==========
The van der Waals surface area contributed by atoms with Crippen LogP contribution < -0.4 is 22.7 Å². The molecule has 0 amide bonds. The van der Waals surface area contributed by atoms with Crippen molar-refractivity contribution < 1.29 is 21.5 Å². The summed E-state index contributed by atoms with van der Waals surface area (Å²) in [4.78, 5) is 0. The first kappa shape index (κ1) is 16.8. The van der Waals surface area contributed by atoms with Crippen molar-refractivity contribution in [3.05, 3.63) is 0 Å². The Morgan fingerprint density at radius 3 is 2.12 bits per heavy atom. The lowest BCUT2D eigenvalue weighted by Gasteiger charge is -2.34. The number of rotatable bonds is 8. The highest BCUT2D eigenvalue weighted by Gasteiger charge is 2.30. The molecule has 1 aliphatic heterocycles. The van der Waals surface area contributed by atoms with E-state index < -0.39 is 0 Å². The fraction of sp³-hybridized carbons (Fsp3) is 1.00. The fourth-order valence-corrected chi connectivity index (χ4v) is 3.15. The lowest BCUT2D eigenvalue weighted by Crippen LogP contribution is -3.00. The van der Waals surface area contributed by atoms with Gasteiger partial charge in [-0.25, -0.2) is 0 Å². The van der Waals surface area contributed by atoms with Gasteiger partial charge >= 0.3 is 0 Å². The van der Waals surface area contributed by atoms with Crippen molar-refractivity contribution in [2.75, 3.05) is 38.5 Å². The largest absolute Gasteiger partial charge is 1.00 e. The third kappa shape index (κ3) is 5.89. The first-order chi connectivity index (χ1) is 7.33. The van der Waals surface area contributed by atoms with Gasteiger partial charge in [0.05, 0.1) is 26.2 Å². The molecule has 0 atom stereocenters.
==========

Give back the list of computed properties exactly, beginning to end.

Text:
The van der Waals surface area contributed by atoms with Crippen LogP contribution < -0.4 is 22.7 Å². The molecule has 0 amide bonds. The van der Waals surface area contributed by atoms with Crippen molar-refractivity contribution < 1.29 is 21.5 Å². The summed E-state index contributed by atoms with van der Waals surface area (Å²) in [4.78, 5) is 0. The first kappa shape index (κ1) is 16.8. The van der Waals surface area contributed by atoms with Crippen molar-refractivity contribution in [3.05, 3.63) is 0 Å². The Morgan fingerprint density at radius 3 is 2.12 bits per heavy atom. The lowest BCUT2D eigenvalue weighted by Gasteiger charge is -2.34. The number of rotatable bonds is 8. The highest BCUT2D eigenvalue weighted by Gasteiger charge is 2.30. The molecule has 1 aliphatic heterocycles. The van der Waals surface area contributed by atoms with E-state index < -0.39 is 0 Å². The fraction of sp³-hybridized carbons (Fsp3) is 1.00. The fourth-order valence-corrected chi connectivity index (χ4v) is 3.15. The lowest BCUT2D eigenvalue weighted by Crippen LogP contribution is -3.00. The van der Waals surface area contributed by atoms with Gasteiger partial charge in [-0.25, -0.2) is 0 Å². The van der Waals surface area contributed by atoms with Gasteiger partial charge >= 0.3 is 0 Å². The van der Waals surface area contributed by atoms with Crippen molar-refractivity contribution in [2.75, 3.05) is 38.5 Å². The largest absolute Gasteiger partial charge is 1.00 e. The third kappa shape index (κ3) is 5.89. The first-order chi connectivity index (χ1) is 7.33. The van der Waals surface area contributed by atoms with Gasteiger partial charge in [0.05, 0.1) is 26.2 Å². The molecule has 0 atom stereocenters.